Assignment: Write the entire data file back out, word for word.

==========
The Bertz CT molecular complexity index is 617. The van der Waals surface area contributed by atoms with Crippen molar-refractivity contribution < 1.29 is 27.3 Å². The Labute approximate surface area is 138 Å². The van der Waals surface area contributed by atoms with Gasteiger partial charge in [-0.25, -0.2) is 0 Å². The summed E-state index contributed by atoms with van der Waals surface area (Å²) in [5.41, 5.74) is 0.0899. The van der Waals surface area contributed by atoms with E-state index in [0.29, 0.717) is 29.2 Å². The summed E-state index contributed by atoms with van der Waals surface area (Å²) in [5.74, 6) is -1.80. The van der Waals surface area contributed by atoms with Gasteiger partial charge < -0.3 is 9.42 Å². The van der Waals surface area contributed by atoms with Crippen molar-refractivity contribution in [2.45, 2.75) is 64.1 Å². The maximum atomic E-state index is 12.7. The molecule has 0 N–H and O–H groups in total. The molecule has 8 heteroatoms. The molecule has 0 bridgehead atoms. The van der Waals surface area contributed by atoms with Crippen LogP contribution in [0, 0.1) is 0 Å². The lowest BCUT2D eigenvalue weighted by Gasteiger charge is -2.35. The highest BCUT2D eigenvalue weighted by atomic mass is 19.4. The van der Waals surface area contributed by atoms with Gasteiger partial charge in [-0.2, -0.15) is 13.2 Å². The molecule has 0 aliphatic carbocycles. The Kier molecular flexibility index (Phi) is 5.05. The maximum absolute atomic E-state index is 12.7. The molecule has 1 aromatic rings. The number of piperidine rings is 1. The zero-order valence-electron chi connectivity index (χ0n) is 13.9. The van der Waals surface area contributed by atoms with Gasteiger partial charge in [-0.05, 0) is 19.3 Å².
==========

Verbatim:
The Bertz CT molecular complexity index is 617. The van der Waals surface area contributed by atoms with Crippen molar-refractivity contribution < 1.29 is 27.3 Å². The Labute approximate surface area is 138 Å². The van der Waals surface area contributed by atoms with Gasteiger partial charge in [-0.25, -0.2) is 0 Å². The summed E-state index contributed by atoms with van der Waals surface area (Å²) in [5.41, 5.74) is 0.0899. The van der Waals surface area contributed by atoms with E-state index in [0.29, 0.717) is 29.2 Å². The summed E-state index contributed by atoms with van der Waals surface area (Å²) in [5.74, 6) is -1.80. The van der Waals surface area contributed by atoms with Gasteiger partial charge < -0.3 is 9.42 Å². The van der Waals surface area contributed by atoms with Crippen molar-refractivity contribution in [2.45, 2.75) is 64.1 Å². The maximum atomic E-state index is 12.7. The molecule has 0 N–H and O–H groups in total. The molecule has 8 heteroatoms. The molecule has 0 bridgehead atoms. The van der Waals surface area contributed by atoms with Crippen LogP contribution in [0, 0.1) is 0 Å². The lowest BCUT2D eigenvalue weighted by Gasteiger charge is -2.35. The highest BCUT2D eigenvalue weighted by atomic mass is 19.4. The van der Waals surface area contributed by atoms with Gasteiger partial charge in [-0.2, -0.15) is 13.2 Å². The molecule has 0 aliphatic carbocycles. The Kier molecular flexibility index (Phi) is 5.05. The maximum absolute atomic E-state index is 12.7. The molecule has 1 aromatic rings. The number of piperidine rings is 1. The zero-order valence-electron chi connectivity index (χ0n) is 13.9. The van der Waals surface area contributed by atoms with Gasteiger partial charge in [-0.05, 0) is 19.3 Å².